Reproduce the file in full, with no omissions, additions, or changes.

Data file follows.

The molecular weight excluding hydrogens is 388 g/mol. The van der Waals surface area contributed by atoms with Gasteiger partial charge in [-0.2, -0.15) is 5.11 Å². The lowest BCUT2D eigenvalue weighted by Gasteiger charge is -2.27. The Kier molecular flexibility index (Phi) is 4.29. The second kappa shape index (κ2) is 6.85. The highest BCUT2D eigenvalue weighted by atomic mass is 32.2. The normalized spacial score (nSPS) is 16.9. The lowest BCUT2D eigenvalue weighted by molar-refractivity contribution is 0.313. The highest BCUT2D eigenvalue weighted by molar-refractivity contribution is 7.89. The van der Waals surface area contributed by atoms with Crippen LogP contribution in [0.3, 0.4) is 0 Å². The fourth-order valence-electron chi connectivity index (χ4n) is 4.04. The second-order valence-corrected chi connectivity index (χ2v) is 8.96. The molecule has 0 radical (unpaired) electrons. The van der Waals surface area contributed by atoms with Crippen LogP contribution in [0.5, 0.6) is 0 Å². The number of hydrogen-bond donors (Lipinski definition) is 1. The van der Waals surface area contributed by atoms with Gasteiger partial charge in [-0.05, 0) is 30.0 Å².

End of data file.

The molecular weight excluding hydrogens is 388 g/mol. The van der Waals surface area contributed by atoms with Gasteiger partial charge in [-0.2, -0.15) is 5.11 Å². The lowest BCUT2D eigenvalue weighted by Gasteiger charge is -2.27. The Kier molecular flexibility index (Phi) is 4.29. The second kappa shape index (κ2) is 6.85. The highest BCUT2D eigenvalue weighted by atomic mass is 32.2. The normalized spacial score (nSPS) is 16.9. The lowest BCUT2D eigenvalue weighted by molar-refractivity contribution is 0.313. The highest BCUT2D eigenvalue weighted by molar-refractivity contribution is 7.89. The van der Waals surface area contributed by atoms with Crippen LogP contribution in [0.3, 0.4) is 0 Å². The fourth-order valence-electron chi connectivity index (χ4n) is 4.04. The second-order valence-corrected chi connectivity index (χ2v) is 8.96. The molecule has 0 radical (unpaired) electrons. The van der Waals surface area contributed by atoms with Crippen LogP contribution in [0.5, 0.6) is 0 Å². The number of hydrogen-bond donors (Lipinski definition) is 1. The van der Waals surface area contributed by atoms with Gasteiger partial charge in [-0.05, 0) is 30.0 Å².